Nevada looks to win, not just dance in NCAA Tournament
RENO, Nev. (AP) — Minutes after Nevada clinched its first berth in the NCAA Tournament in a decade, Coach Eric Musselman had a message for his team.
“We are not going to the dance to just go there. We are not going there just to have fun and say we participated in it,” Musselman told his players.
“I’ve been to two of them as a player and two of them as an assistant coach. Haven’t won. We are going to win a game and then see what happens,” he said, according to the Reno Gazette-Journal .
Nevada (28-6) defeated Colorado State 79-71 in the Mountain West Conference championship on Saturday to win the league’s automatic invitation to the NCAA Tournament and a date Thursday night with No. 17 Iowa State (23-10) in Milwaukee, Wisconsin.
Musselman said he wants to be sure his team is in a better frame of mind than the University of San Diego was when he played for the Toreros in two national tourneys three decades ago but lost in the first round both times: by nine points to Princeton in 1984 and by one point in to Auburn in 1987.
“The reason I brought that up to the team is I know when I played at San Diego the two years we were there and made the tournament we were just kind of happy to be there,” said Musselman, the former NBA coach of the Warriors and the Kings who is 0-4 in the NCAA tourney as a player and coach.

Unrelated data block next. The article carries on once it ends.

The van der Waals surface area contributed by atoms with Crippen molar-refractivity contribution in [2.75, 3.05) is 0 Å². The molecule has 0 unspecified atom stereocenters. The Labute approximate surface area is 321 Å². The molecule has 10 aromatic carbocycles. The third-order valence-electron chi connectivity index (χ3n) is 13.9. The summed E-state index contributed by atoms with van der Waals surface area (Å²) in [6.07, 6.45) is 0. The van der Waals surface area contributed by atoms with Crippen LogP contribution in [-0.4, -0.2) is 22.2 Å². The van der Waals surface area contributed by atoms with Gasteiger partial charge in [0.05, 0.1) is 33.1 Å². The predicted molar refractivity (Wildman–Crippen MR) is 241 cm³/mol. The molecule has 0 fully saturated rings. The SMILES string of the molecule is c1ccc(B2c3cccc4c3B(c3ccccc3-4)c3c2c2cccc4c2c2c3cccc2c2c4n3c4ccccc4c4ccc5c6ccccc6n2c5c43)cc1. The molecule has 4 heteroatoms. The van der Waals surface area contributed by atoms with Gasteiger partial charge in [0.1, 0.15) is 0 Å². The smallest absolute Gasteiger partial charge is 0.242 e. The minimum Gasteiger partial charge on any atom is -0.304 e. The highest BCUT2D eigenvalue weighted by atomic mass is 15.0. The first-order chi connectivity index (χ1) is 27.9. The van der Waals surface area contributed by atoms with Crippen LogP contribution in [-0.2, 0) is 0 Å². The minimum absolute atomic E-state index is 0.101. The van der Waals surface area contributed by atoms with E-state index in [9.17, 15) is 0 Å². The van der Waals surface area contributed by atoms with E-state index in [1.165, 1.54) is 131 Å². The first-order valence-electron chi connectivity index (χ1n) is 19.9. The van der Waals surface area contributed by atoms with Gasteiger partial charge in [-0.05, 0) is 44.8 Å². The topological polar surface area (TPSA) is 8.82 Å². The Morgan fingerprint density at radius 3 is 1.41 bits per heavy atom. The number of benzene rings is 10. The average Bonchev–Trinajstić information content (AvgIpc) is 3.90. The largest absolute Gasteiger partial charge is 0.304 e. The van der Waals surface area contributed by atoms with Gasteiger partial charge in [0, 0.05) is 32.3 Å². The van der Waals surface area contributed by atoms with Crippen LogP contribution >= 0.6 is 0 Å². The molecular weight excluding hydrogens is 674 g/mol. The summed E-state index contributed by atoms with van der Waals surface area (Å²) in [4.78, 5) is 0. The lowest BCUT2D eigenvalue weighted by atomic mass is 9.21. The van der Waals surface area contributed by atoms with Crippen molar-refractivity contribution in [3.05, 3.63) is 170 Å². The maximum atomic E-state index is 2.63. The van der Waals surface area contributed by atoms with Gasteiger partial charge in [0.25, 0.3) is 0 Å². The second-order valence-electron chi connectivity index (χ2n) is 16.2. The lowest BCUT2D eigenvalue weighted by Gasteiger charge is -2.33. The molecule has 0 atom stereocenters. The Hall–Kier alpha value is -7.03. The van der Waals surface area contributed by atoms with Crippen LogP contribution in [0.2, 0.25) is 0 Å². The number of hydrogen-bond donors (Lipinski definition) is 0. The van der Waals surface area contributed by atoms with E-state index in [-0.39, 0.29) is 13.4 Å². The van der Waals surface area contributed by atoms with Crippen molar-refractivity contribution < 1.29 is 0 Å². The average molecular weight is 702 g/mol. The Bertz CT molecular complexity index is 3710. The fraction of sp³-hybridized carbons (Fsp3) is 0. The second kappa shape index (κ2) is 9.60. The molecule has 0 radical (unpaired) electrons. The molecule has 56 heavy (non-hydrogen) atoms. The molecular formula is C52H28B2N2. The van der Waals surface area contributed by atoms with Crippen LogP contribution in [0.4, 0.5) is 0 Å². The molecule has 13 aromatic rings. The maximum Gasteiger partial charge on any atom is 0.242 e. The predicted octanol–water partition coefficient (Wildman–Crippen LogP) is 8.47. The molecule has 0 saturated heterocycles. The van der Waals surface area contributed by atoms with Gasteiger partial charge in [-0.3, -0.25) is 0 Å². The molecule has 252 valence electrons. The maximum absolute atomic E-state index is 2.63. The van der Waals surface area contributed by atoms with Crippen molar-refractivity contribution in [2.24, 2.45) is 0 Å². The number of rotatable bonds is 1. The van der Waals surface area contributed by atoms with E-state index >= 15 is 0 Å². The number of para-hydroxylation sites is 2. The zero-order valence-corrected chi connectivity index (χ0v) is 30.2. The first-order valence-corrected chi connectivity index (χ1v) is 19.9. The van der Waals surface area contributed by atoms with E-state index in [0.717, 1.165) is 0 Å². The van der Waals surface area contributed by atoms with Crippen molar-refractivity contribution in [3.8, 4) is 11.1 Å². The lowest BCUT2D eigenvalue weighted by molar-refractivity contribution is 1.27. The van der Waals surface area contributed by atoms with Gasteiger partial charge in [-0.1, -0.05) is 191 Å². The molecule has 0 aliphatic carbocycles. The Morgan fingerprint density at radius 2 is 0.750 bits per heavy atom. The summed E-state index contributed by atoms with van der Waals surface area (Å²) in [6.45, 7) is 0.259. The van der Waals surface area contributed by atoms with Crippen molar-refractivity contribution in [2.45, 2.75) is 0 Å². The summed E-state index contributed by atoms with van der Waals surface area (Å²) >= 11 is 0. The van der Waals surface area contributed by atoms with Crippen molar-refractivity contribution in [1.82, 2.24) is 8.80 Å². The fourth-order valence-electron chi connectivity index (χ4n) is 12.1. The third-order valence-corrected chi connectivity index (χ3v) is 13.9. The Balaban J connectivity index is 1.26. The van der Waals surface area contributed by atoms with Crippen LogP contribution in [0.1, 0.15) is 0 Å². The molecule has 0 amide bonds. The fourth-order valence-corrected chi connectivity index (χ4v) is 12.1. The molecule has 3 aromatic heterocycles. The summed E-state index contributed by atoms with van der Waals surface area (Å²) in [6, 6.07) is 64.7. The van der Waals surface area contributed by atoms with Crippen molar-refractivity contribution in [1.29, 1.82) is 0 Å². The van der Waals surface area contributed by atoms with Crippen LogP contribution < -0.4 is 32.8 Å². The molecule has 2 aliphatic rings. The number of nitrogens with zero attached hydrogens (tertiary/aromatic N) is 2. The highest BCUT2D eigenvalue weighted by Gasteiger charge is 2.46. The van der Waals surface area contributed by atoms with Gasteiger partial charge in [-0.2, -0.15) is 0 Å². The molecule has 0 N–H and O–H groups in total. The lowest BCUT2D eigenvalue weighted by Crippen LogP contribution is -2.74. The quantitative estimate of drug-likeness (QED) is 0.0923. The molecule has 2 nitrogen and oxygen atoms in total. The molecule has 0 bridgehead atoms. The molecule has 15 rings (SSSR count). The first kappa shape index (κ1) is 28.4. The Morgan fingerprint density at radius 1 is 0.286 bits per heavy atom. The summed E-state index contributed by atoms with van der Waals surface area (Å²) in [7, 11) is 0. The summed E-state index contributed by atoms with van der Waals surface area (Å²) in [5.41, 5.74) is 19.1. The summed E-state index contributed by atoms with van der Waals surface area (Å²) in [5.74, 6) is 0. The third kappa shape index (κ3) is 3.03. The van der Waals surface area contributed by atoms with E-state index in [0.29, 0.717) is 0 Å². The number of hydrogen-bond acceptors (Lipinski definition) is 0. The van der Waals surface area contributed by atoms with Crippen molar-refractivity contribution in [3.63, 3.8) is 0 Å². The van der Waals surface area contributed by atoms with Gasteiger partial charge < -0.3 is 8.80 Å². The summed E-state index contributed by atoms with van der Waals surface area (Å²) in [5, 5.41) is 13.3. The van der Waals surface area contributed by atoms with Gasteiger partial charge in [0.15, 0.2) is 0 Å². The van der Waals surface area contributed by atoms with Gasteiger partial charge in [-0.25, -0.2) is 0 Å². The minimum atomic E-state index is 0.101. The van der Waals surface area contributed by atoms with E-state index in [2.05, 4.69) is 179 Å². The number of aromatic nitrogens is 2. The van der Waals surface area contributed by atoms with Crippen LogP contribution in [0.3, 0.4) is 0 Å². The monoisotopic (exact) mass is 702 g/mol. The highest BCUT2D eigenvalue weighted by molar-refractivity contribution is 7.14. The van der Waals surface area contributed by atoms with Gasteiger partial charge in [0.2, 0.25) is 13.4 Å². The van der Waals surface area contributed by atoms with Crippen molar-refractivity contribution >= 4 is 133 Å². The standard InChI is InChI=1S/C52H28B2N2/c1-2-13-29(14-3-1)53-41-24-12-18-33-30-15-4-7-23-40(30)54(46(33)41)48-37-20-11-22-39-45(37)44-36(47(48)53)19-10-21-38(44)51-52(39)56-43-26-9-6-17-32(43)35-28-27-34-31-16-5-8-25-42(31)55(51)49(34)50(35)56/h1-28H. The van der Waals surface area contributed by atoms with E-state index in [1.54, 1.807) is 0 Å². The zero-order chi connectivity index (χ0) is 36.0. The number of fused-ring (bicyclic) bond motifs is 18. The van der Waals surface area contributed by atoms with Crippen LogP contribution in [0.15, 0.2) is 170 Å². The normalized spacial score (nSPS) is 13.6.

“You’ve got to have the approach to go in there and compete like it’s the last game of the year. If you don’t win, you’re coming home and the offseason starts. We understand when people fill out their brackets and stuff that Iowa State is a higher-seeded team,” he said.
Although the Cyclones are a 6-point favorite, the contest features one of those No. 5 vs. No. 12 matchups that often deliver upsets. At least one 12th seed has beaten a fifth seed in 15 of the last 16 tournaments. (Nevada lost to Montana as a No. 5 seed in 2006).
In the last five seasons, five and 12 seeds have split 20 games, with each side winning 10 of those matchups. And since 1985, No. 12 seeds have won 36 percent of the first-round games.
Iowa State coach Steve Prohm knows the drill.
“I think everybody is picking them and not just picking them against us but picking them to make a great run,” Prohm said. “That’s fine. Our team, we haven’t gotten a lot of attention all season long to be honest. But with the guys that we have and myself, that probably helps us from the standpoint that it keeps you humble and it keeps you focused. Obviously Nevada is very good.”
Information from: Reno Gazette-Journal, http://www.rgj.com